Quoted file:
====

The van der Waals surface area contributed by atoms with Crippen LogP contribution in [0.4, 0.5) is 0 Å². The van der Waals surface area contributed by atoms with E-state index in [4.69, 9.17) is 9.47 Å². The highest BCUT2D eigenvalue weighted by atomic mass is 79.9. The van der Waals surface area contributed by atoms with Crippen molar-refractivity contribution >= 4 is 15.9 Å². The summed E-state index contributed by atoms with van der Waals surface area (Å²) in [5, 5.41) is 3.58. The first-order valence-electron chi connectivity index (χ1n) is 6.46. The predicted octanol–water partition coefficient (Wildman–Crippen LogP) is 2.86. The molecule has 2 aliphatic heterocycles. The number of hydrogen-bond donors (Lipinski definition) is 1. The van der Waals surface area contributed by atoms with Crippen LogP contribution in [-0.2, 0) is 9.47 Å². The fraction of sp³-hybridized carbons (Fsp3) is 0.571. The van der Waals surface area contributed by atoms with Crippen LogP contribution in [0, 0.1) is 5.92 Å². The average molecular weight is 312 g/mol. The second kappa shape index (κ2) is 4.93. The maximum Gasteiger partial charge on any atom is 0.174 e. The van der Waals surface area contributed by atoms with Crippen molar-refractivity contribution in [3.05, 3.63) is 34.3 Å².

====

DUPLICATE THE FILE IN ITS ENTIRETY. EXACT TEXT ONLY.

The van der Waals surface area contributed by atoms with Crippen LogP contribution in [0.4, 0.5) is 0 Å². The van der Waals surface area contributed by atoms with E-state index in [4.69, 9.17) is 9.47 Å². The highest BCUT2D eigenvalue weighted by atomic mass is 79.9. The van der Waals surface area contributed by atoms with Crippen molar-refractivity contribution >= 4 is 15.9 Å². The summed E-state index contributed by atoms with van der Waals surface area (Å²) in [5, 5.41) is 3.58. The first-order valence-electron chi connectivity index (χ1n) is 6.46. The predicted octanol–water partition coefficient (Wildman–Crippen LogP) is 2.86. The molecule has 2 aliphatic heterocycles. The number of hydrogen-bond donors (Lipinski definition) is 1. The van der Waals surface area contributed by atoms with Crippen LogP contribution in [-0.2, 0) is 9.47 Å². The fraction of sp³-hybridized carbons (Fsp3) is 0.571. The van der Waals surface area contributed by atoms with Crippen LogP contribution in [0, 0.1) is 5.92 Å². The average molecular weight is 312 g/mol. The second kappa shape index (κ2) is 4.93. The maximum Gasteiger partial charge on any atom is 0.174 e. The van der Waals surface area contributed by atoms with Crippen molar-refractivity contribution in [3.05, 3.63) is 34.3 Å².